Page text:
This Common STI Could Soon Become A Drug-Resistant Superbug

The infection can lead to infertility in women

A photo of a woman holding her crotch area
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The infection can lead to infertility in women

There’s a sexually transmitted infection (STI) that you probably never heard of that could be on its way to becoming a superbug. It’s called Mycoplasma genitalium (MG), and doctors in Australia have discovered that more and more cases of the infection are developing antibiotic resistance.

“It’s essentially acting like a superbug, with research showing at least 50 percent of [infected] people have a drug-resistant MG, limiting their treatment options,” Dr. Suzanne Garland of The Royal Women’s Hospital in Melbourne said to The Australian Broadcasting Corporation (ABC).

She added that 10 to 35 percent of people who are tested for Mycoplasma genitalium test positive for it.

According to Web MD, symptoms of the infection include penile or vaginal discharge, burning during urination, painful sexual intercourse, bleeding after sex, and pelvic pain among others. It can lead to further complications like urethritis or inflammation of the urethra in men. Women can develop pelvic inflammatory disease as a result of an MG infection, which can then lead to infertility. It has also been linked to cervicitis which is an inflammation of the cervix.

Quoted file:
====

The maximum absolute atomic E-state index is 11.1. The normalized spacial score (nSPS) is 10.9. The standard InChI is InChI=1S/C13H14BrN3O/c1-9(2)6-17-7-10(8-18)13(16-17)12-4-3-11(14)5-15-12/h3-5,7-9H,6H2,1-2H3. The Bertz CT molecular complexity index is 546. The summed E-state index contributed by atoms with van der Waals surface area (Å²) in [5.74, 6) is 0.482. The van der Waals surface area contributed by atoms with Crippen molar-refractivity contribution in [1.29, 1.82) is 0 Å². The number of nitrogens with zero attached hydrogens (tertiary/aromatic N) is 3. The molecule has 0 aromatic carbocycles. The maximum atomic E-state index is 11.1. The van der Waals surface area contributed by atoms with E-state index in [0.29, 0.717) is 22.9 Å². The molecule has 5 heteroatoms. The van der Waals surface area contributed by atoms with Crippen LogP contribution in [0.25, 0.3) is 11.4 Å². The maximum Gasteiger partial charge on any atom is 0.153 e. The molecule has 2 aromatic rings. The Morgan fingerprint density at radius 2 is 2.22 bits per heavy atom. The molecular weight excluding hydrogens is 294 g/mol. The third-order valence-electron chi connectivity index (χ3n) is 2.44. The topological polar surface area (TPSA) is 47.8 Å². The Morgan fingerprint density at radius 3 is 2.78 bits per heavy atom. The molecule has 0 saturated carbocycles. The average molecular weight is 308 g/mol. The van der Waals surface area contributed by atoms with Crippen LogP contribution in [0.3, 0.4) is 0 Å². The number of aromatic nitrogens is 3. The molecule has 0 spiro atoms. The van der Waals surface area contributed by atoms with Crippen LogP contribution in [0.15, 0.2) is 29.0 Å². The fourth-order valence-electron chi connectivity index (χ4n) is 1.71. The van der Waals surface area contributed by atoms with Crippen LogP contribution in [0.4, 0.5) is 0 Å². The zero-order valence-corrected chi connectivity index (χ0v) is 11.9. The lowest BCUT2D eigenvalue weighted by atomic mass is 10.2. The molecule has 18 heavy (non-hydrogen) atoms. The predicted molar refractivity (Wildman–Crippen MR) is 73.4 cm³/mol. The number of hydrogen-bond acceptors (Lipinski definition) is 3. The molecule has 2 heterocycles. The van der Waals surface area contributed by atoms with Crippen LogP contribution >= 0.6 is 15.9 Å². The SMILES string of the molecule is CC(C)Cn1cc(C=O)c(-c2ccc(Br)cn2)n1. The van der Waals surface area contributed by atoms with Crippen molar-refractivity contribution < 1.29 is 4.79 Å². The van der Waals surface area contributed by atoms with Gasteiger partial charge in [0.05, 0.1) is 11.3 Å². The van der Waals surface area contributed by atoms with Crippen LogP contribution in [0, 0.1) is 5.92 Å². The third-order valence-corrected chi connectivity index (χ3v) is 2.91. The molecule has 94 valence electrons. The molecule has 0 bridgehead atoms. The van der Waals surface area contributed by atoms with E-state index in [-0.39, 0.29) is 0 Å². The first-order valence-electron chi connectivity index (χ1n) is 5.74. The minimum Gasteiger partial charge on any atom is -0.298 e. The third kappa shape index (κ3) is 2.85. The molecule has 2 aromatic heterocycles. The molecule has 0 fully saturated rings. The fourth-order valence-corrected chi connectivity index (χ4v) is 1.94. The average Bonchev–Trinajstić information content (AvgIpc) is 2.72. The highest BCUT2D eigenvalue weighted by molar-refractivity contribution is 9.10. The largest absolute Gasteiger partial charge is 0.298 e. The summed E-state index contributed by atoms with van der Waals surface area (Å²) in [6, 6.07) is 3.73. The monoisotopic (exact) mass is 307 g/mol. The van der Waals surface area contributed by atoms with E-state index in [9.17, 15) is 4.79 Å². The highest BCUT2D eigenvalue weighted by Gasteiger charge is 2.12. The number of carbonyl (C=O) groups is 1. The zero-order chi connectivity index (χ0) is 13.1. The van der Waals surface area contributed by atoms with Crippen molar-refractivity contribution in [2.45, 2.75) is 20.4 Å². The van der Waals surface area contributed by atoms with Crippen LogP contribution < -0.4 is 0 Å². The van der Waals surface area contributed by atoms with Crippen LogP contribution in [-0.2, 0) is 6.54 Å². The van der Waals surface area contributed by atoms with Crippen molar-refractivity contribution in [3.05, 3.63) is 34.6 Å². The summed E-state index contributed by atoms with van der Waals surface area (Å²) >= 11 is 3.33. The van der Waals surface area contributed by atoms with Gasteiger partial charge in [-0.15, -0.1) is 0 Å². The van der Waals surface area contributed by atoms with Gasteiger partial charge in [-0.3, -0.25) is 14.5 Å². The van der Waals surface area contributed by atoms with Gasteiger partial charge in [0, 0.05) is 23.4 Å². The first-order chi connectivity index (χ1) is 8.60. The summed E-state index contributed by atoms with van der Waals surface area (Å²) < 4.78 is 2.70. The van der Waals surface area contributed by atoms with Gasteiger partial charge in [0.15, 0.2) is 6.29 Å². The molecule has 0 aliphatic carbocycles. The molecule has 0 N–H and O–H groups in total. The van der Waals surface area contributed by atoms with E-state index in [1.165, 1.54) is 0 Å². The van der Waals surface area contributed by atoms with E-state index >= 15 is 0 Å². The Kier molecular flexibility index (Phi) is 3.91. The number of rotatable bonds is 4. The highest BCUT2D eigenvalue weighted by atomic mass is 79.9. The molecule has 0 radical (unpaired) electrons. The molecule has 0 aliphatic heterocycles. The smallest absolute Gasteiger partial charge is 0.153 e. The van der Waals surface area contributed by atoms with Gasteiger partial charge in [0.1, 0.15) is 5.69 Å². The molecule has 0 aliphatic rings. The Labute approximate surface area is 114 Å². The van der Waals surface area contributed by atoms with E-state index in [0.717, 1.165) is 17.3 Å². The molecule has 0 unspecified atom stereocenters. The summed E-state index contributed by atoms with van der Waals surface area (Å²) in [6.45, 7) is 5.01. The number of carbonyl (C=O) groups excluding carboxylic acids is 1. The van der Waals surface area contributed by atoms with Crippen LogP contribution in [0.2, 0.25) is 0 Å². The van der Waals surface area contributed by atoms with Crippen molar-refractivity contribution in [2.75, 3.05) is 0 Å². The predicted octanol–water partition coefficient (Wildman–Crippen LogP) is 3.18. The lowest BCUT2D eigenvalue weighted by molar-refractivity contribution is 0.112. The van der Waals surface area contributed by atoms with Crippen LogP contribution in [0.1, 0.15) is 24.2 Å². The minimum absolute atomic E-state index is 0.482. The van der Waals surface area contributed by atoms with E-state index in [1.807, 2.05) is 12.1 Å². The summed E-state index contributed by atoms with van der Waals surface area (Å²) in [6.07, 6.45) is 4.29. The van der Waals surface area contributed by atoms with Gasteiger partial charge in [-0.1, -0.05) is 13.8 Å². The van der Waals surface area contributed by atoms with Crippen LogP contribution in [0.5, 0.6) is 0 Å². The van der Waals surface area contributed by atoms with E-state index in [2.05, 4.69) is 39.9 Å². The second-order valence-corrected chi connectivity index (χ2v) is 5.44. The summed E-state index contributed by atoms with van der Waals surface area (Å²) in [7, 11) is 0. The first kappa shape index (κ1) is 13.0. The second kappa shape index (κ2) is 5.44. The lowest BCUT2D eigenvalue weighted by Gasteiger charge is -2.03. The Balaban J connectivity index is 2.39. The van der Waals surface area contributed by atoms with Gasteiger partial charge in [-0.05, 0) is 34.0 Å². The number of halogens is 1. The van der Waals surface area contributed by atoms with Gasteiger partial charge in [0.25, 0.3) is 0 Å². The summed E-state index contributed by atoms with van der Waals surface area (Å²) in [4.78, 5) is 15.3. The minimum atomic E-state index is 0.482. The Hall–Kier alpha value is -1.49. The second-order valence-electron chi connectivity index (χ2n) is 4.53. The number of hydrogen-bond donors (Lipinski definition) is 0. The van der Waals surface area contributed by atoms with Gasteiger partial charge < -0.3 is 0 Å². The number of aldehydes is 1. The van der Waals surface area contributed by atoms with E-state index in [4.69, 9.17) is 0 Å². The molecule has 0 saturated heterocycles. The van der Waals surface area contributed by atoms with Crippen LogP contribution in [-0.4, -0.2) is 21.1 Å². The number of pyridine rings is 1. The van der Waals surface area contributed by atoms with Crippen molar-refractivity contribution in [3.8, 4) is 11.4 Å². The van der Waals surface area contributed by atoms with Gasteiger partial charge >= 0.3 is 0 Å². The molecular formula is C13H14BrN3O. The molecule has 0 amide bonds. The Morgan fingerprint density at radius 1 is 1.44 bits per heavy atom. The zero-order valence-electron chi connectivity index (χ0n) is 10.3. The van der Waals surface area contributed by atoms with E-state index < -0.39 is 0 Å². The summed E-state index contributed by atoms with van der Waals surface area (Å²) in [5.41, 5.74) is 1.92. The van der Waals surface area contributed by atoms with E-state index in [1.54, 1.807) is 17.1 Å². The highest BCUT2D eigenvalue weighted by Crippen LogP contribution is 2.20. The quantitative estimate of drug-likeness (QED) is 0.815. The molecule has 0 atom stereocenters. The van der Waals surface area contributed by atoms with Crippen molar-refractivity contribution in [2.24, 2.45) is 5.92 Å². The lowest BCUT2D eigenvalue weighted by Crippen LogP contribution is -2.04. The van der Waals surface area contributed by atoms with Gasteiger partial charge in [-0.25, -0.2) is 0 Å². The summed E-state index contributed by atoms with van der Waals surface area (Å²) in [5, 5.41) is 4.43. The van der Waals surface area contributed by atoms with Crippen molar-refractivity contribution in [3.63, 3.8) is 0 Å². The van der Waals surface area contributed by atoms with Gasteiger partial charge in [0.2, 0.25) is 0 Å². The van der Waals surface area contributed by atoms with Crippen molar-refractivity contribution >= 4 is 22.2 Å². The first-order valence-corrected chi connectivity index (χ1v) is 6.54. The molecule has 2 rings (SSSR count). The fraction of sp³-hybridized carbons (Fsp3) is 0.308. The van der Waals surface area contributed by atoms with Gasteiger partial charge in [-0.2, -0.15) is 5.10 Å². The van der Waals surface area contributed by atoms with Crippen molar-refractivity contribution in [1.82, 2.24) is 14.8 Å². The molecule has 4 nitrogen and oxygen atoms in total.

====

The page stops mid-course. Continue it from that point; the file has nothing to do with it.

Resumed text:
According to the ABC, there’s a new test that will make it easier to diagnose cases of MG, and it’s set to be implemented in clinics across Australia. In the United States, however, the Food and Drug Administration hasn’t green-lit a test for the bacteria, but the CDC says that there’s a test available to laboratories for research purposes.

More than one percent of people aged 16 to 44 in the United States are infected with MG, LiveScience reports, which makes it more widespread than gonorrhea. But even though it isn’t well known, MG isn’t a new infection. According to LiveScience, it was first discovered in 1980. A 2015 study published in the International Journal of Epidemiology showed that people infected with MG had at least four new sexual partners in the past year compared to people who had fewer than four new partners. The study also found that you are more likely to contract the infection if you have unprotected sex.

As we mentioned earlier, antibiotics are used to treat MG. But patients with antibiotic-resistant MG have found that the typical schedule of antibiotic treatments isn’t effective. One MG positive patient told the ABC that when he was diagnosed, he was given one antibiotic for one week to debilitate it and then a stronger one to get rid of the infection.